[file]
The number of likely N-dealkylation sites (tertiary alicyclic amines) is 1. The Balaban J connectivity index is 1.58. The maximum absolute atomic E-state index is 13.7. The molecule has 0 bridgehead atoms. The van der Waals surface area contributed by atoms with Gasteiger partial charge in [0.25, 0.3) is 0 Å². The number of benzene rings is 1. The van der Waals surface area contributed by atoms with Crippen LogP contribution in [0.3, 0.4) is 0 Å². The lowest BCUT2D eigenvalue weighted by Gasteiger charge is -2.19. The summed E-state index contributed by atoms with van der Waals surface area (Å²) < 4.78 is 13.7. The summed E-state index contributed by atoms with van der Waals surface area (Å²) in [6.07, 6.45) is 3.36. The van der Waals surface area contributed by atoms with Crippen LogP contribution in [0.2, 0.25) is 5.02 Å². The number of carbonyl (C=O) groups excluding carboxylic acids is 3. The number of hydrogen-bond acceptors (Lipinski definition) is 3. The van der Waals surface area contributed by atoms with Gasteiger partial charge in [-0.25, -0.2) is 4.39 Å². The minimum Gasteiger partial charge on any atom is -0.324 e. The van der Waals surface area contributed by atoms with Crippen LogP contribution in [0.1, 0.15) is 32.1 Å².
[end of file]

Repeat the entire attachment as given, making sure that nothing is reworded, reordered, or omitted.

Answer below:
The number of likely N-dealkylation sites (tertiary alicyclic amines) is 1. The Balaban J connectivity index is 1.58. The maximum absolute atomic E-state index is 13.7. The molecule has 0 bridgehead atoms. The van der Waals surface area contributed by atoms with Gasteiger partial charge in [0.25, 0.3) is 0 Å². The number of benzene rings is 1. The van der Waals surface area contributed by atoms with Crippen LogP contribution in [0.3, 0.4) is 0 Å². The lowest BCUT2D eigenvalue weighted by Gasteiger charge is -2.19. The summed E-state index contributed by atoms with van der Waals surface area (Å²) < 4.78 is 13.7. The summed E-state index contributed by atoms with van der Waals surface area (Å²) in [6.07, 6.45) is 3.36. The van der Waals surface area contributed by atoms with Crippen LogP contribution in [0.2, 0.25) is 5.02 Å². The number of carbonyl (C=O) groups excluding carboxylic acids is 3. The number of hydrogen-bond acceptors (Lipinski definition) is 3. The van der Waals surface area contributed by atoms with Gasteiger partial charge in [-0.25, -0.2) is 4.39 Å². The minimum Gasteiger partial charge on any atom is -0.324 e. The van der Waals surface area contributed by atoms with Crippen LogP contribution in [0.1, 0.15) is 32.1 Å².